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Masuda no Iwafune - The Rock Ship of Masuda

A mysterious huge rock hidden away in a bamboo grove in Nara, featured on the US show 'Ancient Aliens', as well as in the HIDDEN PATHS companion book 'PARANORMAL KANSAI - Mysteries & Unexplained Stories of West Japan', the origin of Masuda no Iwafune is unknown, HIDDEN PATHS visited the location to take a look. Pictured below, Masuda no Iwafune.

Last year HIDDEN PATHS visited Iwafune Shrine near the borders of Osaka and Kyoto. Link for the blog post of Iwafune Shrine - https://www.hiddenpathskyoto.com/post/the-rock-ship-iwafune-when-gods-descend

A large rock that if legend is true acted as an extra-terrestrial craft for the god Nigihayahi no Mikoto, the grandson of the Sun Goddess Amaterasu, when travelling from the Heavens down to terrestrial Earth. The craft, or ship, was said to have then turned into a 12 metre high rock that now sits firmly in place at the shrine. But that is not the only Iwafune - Rock Ship in the Kansai region. Recently, HIDDEN PATHS visited the Masuda no Iwafune, the Rock Ship of Masuda.


There are a number of locations in the Asuka area of Nara that have monoliths with some sort of myth or legend attached to them. But non more than Masuda no Iwafune. Taking a Kintetsu train to Okadera (one stop and connections from the larger station Kashihara), it is then about a ten minute walk to the location of the Rock Ship (do your research before because there aren't many signs giving directions).


Between the station and the Rock Ship there is also a tumulus, kofun, that is worth visiting, and we will cover that location in a further post.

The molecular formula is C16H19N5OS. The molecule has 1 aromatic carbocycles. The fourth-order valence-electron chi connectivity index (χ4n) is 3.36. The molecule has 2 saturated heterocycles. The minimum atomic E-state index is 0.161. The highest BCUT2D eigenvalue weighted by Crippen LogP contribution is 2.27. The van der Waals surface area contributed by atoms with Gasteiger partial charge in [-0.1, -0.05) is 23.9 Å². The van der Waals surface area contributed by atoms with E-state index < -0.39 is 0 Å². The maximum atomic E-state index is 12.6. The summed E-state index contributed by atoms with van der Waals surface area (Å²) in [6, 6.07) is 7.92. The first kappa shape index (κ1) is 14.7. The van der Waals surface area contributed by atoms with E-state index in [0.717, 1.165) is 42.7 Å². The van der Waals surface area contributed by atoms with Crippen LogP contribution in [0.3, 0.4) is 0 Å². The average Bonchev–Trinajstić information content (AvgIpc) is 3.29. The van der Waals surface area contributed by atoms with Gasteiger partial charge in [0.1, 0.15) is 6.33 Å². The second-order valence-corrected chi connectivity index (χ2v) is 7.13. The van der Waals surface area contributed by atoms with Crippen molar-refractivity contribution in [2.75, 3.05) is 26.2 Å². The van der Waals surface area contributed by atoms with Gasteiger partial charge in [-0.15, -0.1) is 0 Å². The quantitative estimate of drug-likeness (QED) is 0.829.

When arriving at the hill where the Rock Ship can be found, its a short hike up steep slippery steps and rough ground, at the bottom a number of branches are propped up by a sign advising visitors to use them as walking sticks.

When you finally reach the bamboo grove where the rock sits it is actually quite breathtaking. Mainly because the rock locks just so out of place (pictured above, first sight of the Masuda no Iwafune). As if it has 'dropped from the sky'! Maybe it did?! The sign board in front of the rock has a description outlining theories behind the rock that it was carved in the 7th century, and could have been a pedestal/base stone in what was once lake/pond Masuda, or an astronomical observatory of some kind (from the Kashihara City Board of Education). Other theorists though put the rock much older than the 7th century and point to it as an extra terrestrial craft in the same manner as the rock ship at Iwafune Shrine, discussed above. Another theory is that it could have been a burial kofun.

On parts of the side structure have been carved a grid-like pattern (pictured above), whereas the top is domed before levelling smooth with two cube shaped compartments chiselled or cut somehow into the stone about a metre deep. Basalt is a difficult material to carve even with today's tools and technology , so it is a wonder as to how this rock was shaped hundreds of years ago. Researchers have used devices and laser scanners but found nothing to offer any clues as to its origin or purpose. The Masuda no Iwafune will remain an unexplained mystery for now, and possibly forever.

Pictured below, straight edges and grid pattern carvings on one end of the rock ship.

Pictured below, standing in front of the Masuda no Iwafune for size comparisons.

Pictured below, showing the front and end of the rock.

Pictured below, some parts of the short hike up can be a little tough.

Pictured below, other parts of the route are a little easier, but beware slippery steps.

Pictured below, a smaller version of the top half of Masuda no Iwafune in a local children's playground.

Access - Take a Kintetsu train from Kyoto Station to Kashihara. It takes at least an hour depending on which train you take (additional ticket price required on top of regular ticket if taking a Tokyu express train). From Kashihara take a local towards Yoshino and get off at Okadera after just one stop from Kashihara.





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